Although Sabres GM Darcy Regier hasn't been active in the free agent market, he did sign all but one — Jay McKee — of Buffalo's free agents before yesterday's qualifying offer deadline. This includes a $6 million, three-year deal with Jochen Hecht, who has proven to be a solid, two-way forward on the Sabres top line since being acquired from Edmonton in 2002. Hecht had a career year in 2003-04, accumulating 52 points (15G, 37A) in 64 games. He also finished a +17 on the season, best on the team.
What I like most about Hecht is that he leads by example. He's willing to battle along the boards, dish the puck to other players and find the net when needed. He doesn't complain or demand attention; he just gets the job done. Another stat of note: Hecht logged an average of 18:59 minutes per game, second most among Buffalo forwards in 2003-04. He was picked up for a song — two second-round draft picks — from the Oilers. I call that a bargain, Darcy. If he can stay injury-free and play the entire season, I have confidence that he'll battle linemate Daniel Briere for the team lead in scoring.
Regier has built an energetic, feisty group of forwards that is much more entertaining than the group from recent playoff years. But that's just it — this was a non-playoff team last season, and Regier has subtracted forward Miroslav Satan. The current forwards (plus Satan) combined for 220 goals in 2003-04, sixth best in the conference. But the team also allowed 221 goals, sixth-worst in the conference. Offense isn't the problem on this team; defense and goaltending is. If Lindy Ruff can sort out the goaltending situation (Marty Biron, Mika Noronen, Ryan Miller) early in the season and Regier adds another defenseman or two, Buffalo should be the same or better than last season. So while it will probably be another nail-biter finish on whether the team makes the playoffs, it will no doubt be exciting. Just imagine it: Daniel Briere, JP Dumont and Hecht combining for the team's first goal of the season, with Islanders' Satan and Alexei Zhitnik on the ice. Sweet.
Regier locked up eleven other players before the deadline: forwards Daniel Briere, Maxim Afinogenov, JP Dumont, Tim Connolly, Ales Kotalik and Milan Bartovic, defensemen Henrik Tallinder and Jeff Jillson, and prospects Jason Pominville, Paul Gaustad and Michael Ryan. All signed one-year deals.
McKee, the longest-tenured Sabre, was the lone player not to accept his qualifying offer. Could it be resentment from the club not picking up his option last month? With the rollback, the option would have paid McKee $1.748 million. By not exercising the option, McKee is priced at an automatic $1.596, saving the club over $150,000. But is it worth penny-pinching a player who is set to lace up for his tenth season with the Sabres? Last month, McKee told The Buffalo News that not picking up the option made a "big statement."
' "If that's the route they choose to go, I'll just sign my (qualifying offer) for one year and be into my unrestricted free agency. But it's called a club option for a reason. So if that's what they want to do, that's their choice." '
Later in the article (7/26/05), he made it clear that no matter what, he wanted to stay in Buffalo:
"This will be my 10th year right now, and if I could pick a place to play -- if all 30 teams made the same offer -- I would stay in Buffalo," Buffalo said. "I owe these fans a lot, and there's nowhere else I'd rather be."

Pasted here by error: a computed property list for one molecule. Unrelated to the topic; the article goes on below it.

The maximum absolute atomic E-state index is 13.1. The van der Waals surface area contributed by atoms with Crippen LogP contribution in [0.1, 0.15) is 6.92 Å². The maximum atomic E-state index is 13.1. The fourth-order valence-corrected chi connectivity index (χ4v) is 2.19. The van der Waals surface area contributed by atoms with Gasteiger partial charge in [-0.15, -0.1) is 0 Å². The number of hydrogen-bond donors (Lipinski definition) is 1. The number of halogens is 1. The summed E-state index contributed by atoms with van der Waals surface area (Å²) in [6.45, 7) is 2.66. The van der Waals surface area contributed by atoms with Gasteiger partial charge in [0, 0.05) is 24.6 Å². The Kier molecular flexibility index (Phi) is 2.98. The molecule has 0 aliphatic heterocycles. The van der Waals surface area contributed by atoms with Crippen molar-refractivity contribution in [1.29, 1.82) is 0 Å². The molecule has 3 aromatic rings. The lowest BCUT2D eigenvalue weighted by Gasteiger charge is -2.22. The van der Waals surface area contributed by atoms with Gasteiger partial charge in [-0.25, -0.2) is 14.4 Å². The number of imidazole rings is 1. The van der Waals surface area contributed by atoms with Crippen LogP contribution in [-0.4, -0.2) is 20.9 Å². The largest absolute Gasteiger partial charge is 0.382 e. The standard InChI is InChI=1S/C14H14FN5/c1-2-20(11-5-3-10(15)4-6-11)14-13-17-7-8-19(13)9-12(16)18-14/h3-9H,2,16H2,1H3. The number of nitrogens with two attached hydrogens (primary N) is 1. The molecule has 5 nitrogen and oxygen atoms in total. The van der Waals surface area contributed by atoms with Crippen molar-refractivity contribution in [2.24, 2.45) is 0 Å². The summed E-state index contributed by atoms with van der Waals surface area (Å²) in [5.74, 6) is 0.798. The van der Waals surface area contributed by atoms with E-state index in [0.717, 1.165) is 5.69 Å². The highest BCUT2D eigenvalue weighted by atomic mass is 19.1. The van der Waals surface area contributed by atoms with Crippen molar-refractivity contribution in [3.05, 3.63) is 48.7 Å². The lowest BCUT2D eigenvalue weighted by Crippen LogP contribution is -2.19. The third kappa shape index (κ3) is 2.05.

I think it would be wise for Darcy to negotiate a multi-year deal with McKee. That would reward McKee for the mishap by the team and show McKee that he is valued by the franchise.
The Sabres also announced the result of their “Rank and Win” contest, which determined variable ticket prices for the upcoming season. No surprise here — you’ll have to fork up the bucks to see the Maple Leafs at HSBC.
AROUND THE LEAGUE:
Hamrlik signs with Flames: The last star defensemen, Roman Hamrlik, left the market on Sunday, signing a two-year, $7 million deal with the Calgary Flames. Not sure why Islanders GM Mike Milbury opted to let go of Hamrlik, who signed a two-year deal, and pick up Alexei Zhitnik for four-years at $14 million. Same average salary, but most teams seem to be favoring short-term contracts due to the uncertainty with future year cap figures. Any insight from Islander fans?
NHL stars in Turin Olympics still up in air: The Czechs and Russians refused to sign a proposed player-transfer agreement before Monday's deadline, according to the Associated Press. Both nations want better player compensation for Europeans choosing to play in the NHL. Might the NHL and IIHF go to the Olympics without the Czechs and Russians? Doubtful.
Wolverines on the move: Captain Jeff Tambellini followed in Al Montoya's footsteps yesterday, forgoing his senior year at the University of Michigan to sign with the L.A. Kings. While many of last year's seniors — Eric Nystrom, Jason Ryznar, David Moss and Michael Woodford — signed pro deals in the last week, Montoya and Tambellini were a few of Michigan's best players left from the team that made it to the regional finals in 2004-05. The team suddenly has transformed from a veteran squad — 10 seniors plus Montoya and Tambellini — into a team full of youngsters. The Wolverines will look much different this fall when I head down to Yost with my season tickets. Check out the Michigan College Hockey blog for great news and analysis on the team.
Blogging around: First, I forget to mention a big thank-you to On the Wings' Matt Saler and Brian List for including In The Crease in their NHL blog Carnival. If you haven't checked out their blog, do it now. It's one of the best NHL/Red Wings blogs I've seen.
Also, with the Penguins' recent signing of John LeClair, head on over to Jason Mirtle's blog for a breakdown of the new Pittsburgh line-up. It's a shocking comparison and a hint of the damage Crosby and Co. could do this season.